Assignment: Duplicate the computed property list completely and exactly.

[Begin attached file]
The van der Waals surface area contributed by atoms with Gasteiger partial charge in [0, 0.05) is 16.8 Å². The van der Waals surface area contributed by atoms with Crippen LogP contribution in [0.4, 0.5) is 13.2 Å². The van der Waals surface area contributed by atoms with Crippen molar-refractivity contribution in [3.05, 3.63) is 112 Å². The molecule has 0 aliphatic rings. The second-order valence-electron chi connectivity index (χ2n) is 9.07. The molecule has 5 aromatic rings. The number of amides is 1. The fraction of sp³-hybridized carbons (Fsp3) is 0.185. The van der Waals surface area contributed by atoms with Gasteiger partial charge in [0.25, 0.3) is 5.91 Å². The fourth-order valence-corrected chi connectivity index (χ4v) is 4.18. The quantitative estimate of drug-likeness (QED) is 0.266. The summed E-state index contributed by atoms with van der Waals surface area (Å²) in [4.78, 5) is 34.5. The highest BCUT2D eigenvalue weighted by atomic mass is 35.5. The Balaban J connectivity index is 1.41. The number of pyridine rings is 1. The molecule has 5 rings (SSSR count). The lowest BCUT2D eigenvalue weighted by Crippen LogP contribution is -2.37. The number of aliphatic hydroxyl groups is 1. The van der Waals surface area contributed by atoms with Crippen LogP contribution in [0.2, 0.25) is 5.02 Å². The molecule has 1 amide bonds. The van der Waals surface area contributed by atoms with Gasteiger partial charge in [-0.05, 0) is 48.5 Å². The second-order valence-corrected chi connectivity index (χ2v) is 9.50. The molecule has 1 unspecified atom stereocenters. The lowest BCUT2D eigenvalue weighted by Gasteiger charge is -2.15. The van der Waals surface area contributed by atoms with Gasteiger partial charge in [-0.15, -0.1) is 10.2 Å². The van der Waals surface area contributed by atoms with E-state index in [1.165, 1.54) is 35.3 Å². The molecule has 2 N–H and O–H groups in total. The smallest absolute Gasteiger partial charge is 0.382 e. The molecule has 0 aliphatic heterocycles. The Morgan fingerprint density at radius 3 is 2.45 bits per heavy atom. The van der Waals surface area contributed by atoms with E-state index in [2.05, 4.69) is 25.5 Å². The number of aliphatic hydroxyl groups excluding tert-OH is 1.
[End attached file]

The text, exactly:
The van der Waals surface area contributed by atoms with Gasteiger partial charge in [0, 0.05) is 16.8 Å². The van der Waals surface area contributed by atoms with Crippen LogP contribution in [0.4, 0.5) is 13.2 Å². The van der Waals surface area contributed by atoms with Crippen molar-refractivity contribution in [3.05, 3.63) is 112 Å². The molecule has 0 aliphatic rings. The second-order valence-electron chi connectivity index (χ2n) is 9.07. The molecule has 5 aromatic rings. The number of amides is 1. The fraction of sp³-hybridized carbons (Fsp3) is 0.185. The van der Waals surface area contributed by atoms with Gasteiger partial charge in [0.25, 0.3) is 5.91 Å². The fourth-order valence-corrected chi connectivity index (χ4v) is 4.18. The quantitative estimate of drug-likeness (QED) is 0.266. The summed E-state index contributed by atoms with van der Waals surface area (Å²) in [4.78, 5) is 34.5. The highest BCUT2D eigenvalue weighted by atomic mass is 35.5. The Balaban J connectivity index is 1.41. The number of pyridine rings is 1. The molecule has 5 rings (SSSR count). The lowest BCUT2D eigenvalue weighted by Crippen LogP contribution is -2.37. The number of aliphatic hydroxyl groups is 1. The van der Waals surface area contributed by atoms with Crippen LogP contribution in [0.2, 0.25) is 5.02 Å². The molecule has 1 amide bonds. The van der Waals surface area contributed by atoms with Gasteiger partial charge in [-0.05, 0) is 48.5 Å². The second-order valence-corrected chi connectivity index (χ2v) is 9.50. The molecule has 1 unspecified atom stereocenters. The lowest BCUT2D eigenvalue weighted by Gasteiger charge is -2.15. The van der Waals surface area contributed by atoms with Gasteiger partial charge in [-0.15, -0.1) is 10.2 Å². The van der Waals surface area contributed by atoms with E-state index in [1.165, 1.54) is 35.3 Å². The molecule has 2 N–H and O–H groups in total. The smallest absolute Gasteiger partial charge is 0.382 e. The molecule has 0 aliphatic heterocycles. The Morgan fingerprint density at radius 3 is 2.45 bits per heavy atom. The van der Waals surface area contributed by atoms with E-state index in [2.05, 4.69) is 25.5 Å². The number of aliphatic hydroxyl groups excluding tert-OH is 1.